Apart from the sunshine, the people and the pizza, it’s the ritual of ‘Aperitivo time’ that we miss most since moving back to the UK from Rome.

The Aperitif hour signals the end of the working day, a moment to relax (usually in the sunshine), drink a glass of something refreshing (generally just the one), with a bowl or two of ‘stuzzichini’ (nibbles). It’s a great time for a quick catch up with friends or work colleagues and it’s also often spontaneous – a way to revive a bad day or bring to a close a long and challenging week!

An Aperitivo on holiday is usually a welcome conclusion to a hard day’s sightseeing, a time to take the weight off your feet, to sit down in a beautiful piazza and to make the difficult decision of whether it’s pizza or pasta for dinner later!

1) The history

Although the exact origins of the Italian aperitivo are unclear, it seems that the concept was started in Torino in 1786 by the creator of Vermouth, Antonio Benedetto Carpano, but that the trend did not take off until the 1920s in Milan, the aperitivo capital.

The word ‘Aperitivo’ comes from the Latin ‘aperitivus’ or ‘aperire’ meaning to open your palate, so technically it’s purpose is to stimulate your digestion before your main meal.

2) The time & the place

Alt="vorrei italian bar della pace"

Aperitivo time is usually anytime from 7 – 9 pm but it can also happen before lunch too!

Pretty much all Italian bars offer aperitivi. A bar in Italy is a multi-functional place with different offerings at different times of the day. Bars generally open early in the morning (around 6am) and for a few hours you’ll find fresh cornetti or croissants and pastries to have with your coffee, these disappear well before lunchtime. Cornetti are replaced by panini for lunch and then by alcoholic drinks in the evening (including aperitivi of course!)

3) The drinks

Aperitivo can be ‘alcolico ‘or ‘non alcolico’. On the alcoholic side, drinks are generally speaking not that strong, mainly dry and quite often bitter. Popular choices include Prosecco, Vermouth, Campari or Aperol or a mixed drink such as a Spritz – soda water, prosecco/sparkling white wine and usually Campari or Aperol or maybe a Negroni – gin, vermouth and Campari, decorated with an orange slice.

Non alcoholic favourites are the cute little glass bottles of bittersweet Sanbitter or Crodino or a fruit based cocktail often pre-prepared in large jugs.

4) The food

Alt="vorrei italian aperitivo snacks"

It’s pretty much unheard of in Italy to drink alcohol without food so the aperitivo and nibbles of some kind go hand in hand. What you eat really depends on whereabouts in Italy you are, as aperitivo food does vary enormously from region to region, but anything goes from peanuts, olives or Taralli, to a plate of assorted snacks such as pizzette (mini pizzas) cheeses, cold meats & savoury pastries. These are all included in the price of your drink.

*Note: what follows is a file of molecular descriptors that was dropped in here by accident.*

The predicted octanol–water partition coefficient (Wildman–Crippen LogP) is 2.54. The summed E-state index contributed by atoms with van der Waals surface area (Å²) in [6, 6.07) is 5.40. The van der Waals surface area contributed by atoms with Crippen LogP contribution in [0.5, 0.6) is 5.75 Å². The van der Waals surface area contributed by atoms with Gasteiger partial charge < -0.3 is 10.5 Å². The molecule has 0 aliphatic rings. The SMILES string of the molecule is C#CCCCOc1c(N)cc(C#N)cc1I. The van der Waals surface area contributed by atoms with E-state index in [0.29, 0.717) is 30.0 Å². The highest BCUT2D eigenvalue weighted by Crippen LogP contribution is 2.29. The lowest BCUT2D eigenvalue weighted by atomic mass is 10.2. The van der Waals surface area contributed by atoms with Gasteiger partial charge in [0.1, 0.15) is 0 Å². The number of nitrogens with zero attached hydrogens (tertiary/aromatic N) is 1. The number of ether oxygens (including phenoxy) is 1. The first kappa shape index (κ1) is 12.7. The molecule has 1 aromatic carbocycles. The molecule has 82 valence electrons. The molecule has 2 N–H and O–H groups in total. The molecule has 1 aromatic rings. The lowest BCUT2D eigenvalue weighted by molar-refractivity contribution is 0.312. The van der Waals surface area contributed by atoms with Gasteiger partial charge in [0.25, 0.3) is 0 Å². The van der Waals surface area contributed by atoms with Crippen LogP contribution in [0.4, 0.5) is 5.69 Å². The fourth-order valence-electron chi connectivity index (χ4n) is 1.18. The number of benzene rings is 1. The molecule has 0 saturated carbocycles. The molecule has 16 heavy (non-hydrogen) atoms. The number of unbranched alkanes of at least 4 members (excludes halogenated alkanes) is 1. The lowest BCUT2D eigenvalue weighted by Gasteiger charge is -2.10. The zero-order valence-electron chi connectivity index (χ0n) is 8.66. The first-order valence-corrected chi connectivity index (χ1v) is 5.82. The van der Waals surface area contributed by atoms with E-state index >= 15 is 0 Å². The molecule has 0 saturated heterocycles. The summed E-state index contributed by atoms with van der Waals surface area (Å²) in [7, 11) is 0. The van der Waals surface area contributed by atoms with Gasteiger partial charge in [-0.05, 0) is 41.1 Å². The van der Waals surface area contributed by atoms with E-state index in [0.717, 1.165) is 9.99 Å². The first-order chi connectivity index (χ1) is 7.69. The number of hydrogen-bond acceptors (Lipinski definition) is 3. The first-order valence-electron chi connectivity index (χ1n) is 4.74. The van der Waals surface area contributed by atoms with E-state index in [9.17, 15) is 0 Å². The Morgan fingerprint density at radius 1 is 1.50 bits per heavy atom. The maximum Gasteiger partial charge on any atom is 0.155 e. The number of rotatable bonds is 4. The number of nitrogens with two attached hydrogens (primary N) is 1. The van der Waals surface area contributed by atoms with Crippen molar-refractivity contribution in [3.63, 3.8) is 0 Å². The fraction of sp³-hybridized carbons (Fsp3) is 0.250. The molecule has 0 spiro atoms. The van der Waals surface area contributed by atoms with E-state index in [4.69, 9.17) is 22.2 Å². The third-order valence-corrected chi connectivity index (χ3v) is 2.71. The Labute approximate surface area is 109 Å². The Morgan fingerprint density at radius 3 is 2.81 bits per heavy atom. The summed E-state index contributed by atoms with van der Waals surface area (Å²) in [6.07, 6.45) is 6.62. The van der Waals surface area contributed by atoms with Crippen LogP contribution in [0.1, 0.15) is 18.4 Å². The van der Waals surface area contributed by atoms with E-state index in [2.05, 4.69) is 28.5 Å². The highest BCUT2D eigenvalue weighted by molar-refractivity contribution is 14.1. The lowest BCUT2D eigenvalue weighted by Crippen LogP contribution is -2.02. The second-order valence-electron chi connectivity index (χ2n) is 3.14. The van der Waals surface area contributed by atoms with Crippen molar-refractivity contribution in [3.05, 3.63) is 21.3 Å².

Recent years have seen the emergence of the ‘Apericena’ in some parts of Italy. Apericena (a combination of aperitivo and cena, dinner) involves access to an all-you-can-eat buffet (quite often leftovers from lunchtime) and becomes a dinner replacement!

Italians, generally speaking are quite restrained at aperitivo time and don’t take advantage of a mountain of food to fill up on, not wanting to spoil their appetite for the all important main meal. The Apericena, not surprisingly has not proved to be as popular as the traditional aperitivo!

5) Not to be confused with..

Don’t confuse an aperitivo with Happy Hour! Aperitivo generally doesn’t run into the rest of the evening and usually there are no offers or discounts to be had! As well as being restrained with the nibbles and buffets, Italians do generally stick to one or two drinks.


So you may not have the sunshine at the moment or the beautiful piazza setting but there’s no reason not to enjoy aperitivo time at home!

Create your own aperitivo spread with a platter of Vorrei’s Calabrian green and black olives, sun dried tomatoes in olive oil, shredded aubergines, caper berries and some tasty bruschetta topped with pate’ or drizzled with infused oil along with a bottle of crisp organic Prosecco. There’s no better way to start the weekend!